It didn't take me long to realize that this was actually a problem. I was involved in a drug policy group when I first got internet, so I was aware of issues of addiction, so it didn't take me too long to put two and two together to realize that I was addicted. I tried quitting and just couldn't do it. Sure, I could go a week or two without, but I craved it. And inevitably the moment would come when I'd find myself in front of a computer PMO'ing even as my logical brain was yelling STOP, WHAT THE HELL ARE YOU DOING! One time I almost cried as I helplessly watched myself relapse. I felt totally disconnected from myself, as though I was just a ghost lurking over some once dear friend who no longer knew or cared that I existed. Totally demoralizing. Which, of course, just made the relapse that much more intense.

    Okay, so what prompted this reboot. I've been trying to kick this thing for a long time. I have done many one week stints without--these were usually just breaks taken without an actual intent to quit. I also have done maybe a dozen three to four week stints without. These were full scale, God, I hope I can kick this thing attempts, but I have always relapsed. I have tried a number of techniques. I tried religion--I was raised an atheist and have mostly been an agnostic, but I decided that if there was a religious power strong enough to help me kick this thing, then I would become a convert. My prayers to Jesus went unanswered. Hindu prayers and yoga also failed. Buddhist meditation seemed promising for about a week, then stopped helping. I also tried fining myself--tossing dollar bills into cactus bushes everytime I relapsed as an incentive to stop. When this failed, I upped it to five dollar bills, then ten. I just couldn't bring myself to drop twenties and fifties, so I gave up on this tactic too. Two times I was able to stop for a month on behalf of my children, but even that failed eventually. The suicide of my best friend stopped me for about a month one year, and the suicide of my brother stopped me for about a month another year, but that tragic magic wore off too. I also tried bribing myself with cannabis. I made a deal with myself that I would not PMO on any day I got high. This actually worked for a while, but my problem was that I just couldn't get high every day of my life. I'm one of those people who only enjoys pot when I do it occassionally. After a few days in a row I feel burnt out and want to stop. After three weeks of it (longest stretch in my life of daily pot-smoking), I was miserable, so I stopped. And immediately relapsed.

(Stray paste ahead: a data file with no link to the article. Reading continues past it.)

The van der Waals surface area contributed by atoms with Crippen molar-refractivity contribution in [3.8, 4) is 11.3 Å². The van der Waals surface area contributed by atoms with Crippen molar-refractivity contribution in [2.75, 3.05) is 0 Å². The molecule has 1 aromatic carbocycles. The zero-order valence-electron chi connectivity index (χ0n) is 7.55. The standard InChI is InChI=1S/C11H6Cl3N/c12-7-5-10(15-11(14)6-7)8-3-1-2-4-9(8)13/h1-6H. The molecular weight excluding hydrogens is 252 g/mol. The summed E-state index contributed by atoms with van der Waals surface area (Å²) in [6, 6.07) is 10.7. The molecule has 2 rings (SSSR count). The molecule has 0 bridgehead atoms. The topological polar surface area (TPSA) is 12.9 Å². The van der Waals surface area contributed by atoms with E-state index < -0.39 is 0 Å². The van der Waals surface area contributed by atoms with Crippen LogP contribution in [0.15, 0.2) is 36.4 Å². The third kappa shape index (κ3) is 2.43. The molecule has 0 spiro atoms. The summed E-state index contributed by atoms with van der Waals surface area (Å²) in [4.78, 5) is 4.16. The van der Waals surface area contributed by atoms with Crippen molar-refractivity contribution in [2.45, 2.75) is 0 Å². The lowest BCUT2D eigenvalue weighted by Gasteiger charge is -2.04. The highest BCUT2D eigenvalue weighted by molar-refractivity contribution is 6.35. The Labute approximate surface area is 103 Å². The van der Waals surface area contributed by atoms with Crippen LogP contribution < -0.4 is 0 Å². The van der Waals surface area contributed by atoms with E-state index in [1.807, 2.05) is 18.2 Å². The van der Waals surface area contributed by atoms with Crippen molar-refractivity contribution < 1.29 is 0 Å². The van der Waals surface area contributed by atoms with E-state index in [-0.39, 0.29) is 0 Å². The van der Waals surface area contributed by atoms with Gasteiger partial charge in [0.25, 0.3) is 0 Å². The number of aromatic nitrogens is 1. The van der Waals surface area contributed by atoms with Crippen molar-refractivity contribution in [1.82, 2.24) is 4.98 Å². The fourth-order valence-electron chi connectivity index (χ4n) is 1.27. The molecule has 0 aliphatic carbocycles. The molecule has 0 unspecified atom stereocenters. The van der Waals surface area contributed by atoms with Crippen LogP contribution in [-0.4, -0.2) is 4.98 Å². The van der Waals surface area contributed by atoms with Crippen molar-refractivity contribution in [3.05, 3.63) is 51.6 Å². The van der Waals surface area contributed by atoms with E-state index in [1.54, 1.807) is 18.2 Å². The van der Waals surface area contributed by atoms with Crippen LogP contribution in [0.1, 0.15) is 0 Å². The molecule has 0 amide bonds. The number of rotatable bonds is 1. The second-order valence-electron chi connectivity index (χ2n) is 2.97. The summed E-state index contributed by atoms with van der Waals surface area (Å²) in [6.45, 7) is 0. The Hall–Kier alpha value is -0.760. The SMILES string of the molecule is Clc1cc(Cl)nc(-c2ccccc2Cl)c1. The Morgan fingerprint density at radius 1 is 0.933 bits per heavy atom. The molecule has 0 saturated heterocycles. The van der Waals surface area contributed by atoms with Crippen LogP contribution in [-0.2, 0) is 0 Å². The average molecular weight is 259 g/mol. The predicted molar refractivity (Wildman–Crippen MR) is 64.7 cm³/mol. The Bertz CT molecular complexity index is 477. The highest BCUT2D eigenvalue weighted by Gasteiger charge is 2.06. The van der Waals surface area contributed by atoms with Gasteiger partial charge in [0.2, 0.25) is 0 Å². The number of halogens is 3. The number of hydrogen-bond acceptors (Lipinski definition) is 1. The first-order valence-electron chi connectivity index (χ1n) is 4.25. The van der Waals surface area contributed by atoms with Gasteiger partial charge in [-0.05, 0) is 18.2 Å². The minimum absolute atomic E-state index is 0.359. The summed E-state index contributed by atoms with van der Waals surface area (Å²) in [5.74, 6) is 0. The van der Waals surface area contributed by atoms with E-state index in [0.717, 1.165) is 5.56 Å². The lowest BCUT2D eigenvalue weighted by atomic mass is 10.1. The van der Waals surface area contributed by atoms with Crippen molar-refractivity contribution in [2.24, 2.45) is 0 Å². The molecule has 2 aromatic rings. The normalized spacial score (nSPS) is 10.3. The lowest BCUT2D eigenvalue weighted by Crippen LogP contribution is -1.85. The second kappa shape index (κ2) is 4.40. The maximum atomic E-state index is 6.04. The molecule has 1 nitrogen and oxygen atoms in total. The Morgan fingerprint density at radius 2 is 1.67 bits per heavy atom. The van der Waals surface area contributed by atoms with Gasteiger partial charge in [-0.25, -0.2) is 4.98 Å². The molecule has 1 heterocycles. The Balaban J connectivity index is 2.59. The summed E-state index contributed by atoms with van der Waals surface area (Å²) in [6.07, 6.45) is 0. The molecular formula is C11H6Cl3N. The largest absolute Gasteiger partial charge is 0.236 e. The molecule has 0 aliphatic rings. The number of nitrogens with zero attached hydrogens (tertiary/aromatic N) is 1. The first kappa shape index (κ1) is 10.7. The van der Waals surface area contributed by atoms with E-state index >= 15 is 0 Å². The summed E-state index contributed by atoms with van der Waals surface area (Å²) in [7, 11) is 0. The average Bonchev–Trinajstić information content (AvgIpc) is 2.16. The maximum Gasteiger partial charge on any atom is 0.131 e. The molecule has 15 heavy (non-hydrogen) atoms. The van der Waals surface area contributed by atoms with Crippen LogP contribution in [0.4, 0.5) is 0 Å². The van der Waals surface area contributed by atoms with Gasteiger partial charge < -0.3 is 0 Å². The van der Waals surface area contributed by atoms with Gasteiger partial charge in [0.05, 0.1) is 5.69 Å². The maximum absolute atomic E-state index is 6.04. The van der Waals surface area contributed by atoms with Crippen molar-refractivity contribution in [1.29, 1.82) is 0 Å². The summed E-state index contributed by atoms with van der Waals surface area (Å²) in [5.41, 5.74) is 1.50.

Now I'm ten days into another attempt. I'm a bit more hopeful than in the past because I discovered YBOP and understand my situation a little better and also know now that there are a lot of people struggling with this and many people who have succeeded. Still, I've failed at this enough times to be pessimistic. But I desperately want to succeed. It's always so soul-deadening, but this last time has felt so much more so. Two weeks ago I found myself hiding with my tablet in my bedroom closet in the middle of night PMO'ing while my 6 year old son slept in the room on the other side of the door. We had a guest in our guest room, so I couldn't go to my usual spot, and this was the only place left to me (my son and I sleep in the same room, but different beds, because my wife and I both snore loudly, so this is the only way we can both get a good night's sleep). At one point, I thought I heard my son wake up, which broke the trance, and the horror of my situation sunk in. Would he notice the light coming from under the closet door? Would he come to investigate? What would I tell him? How would I explain? Eventually I realized that he was still asleep, so I finished up (yeah, even at that point, I felt compelled to finish) and went to sleep. But the next morning I woke up and decided this has to stop. How would I face my kids if they discovered me? What if my 8 year old daughter (who sleeps in my wife's room) woke up one night and found me PMO'ing in the guest room? How could I face her? The thought is almost too awful to bear. This is not the life I want to live. This is not who I want to be.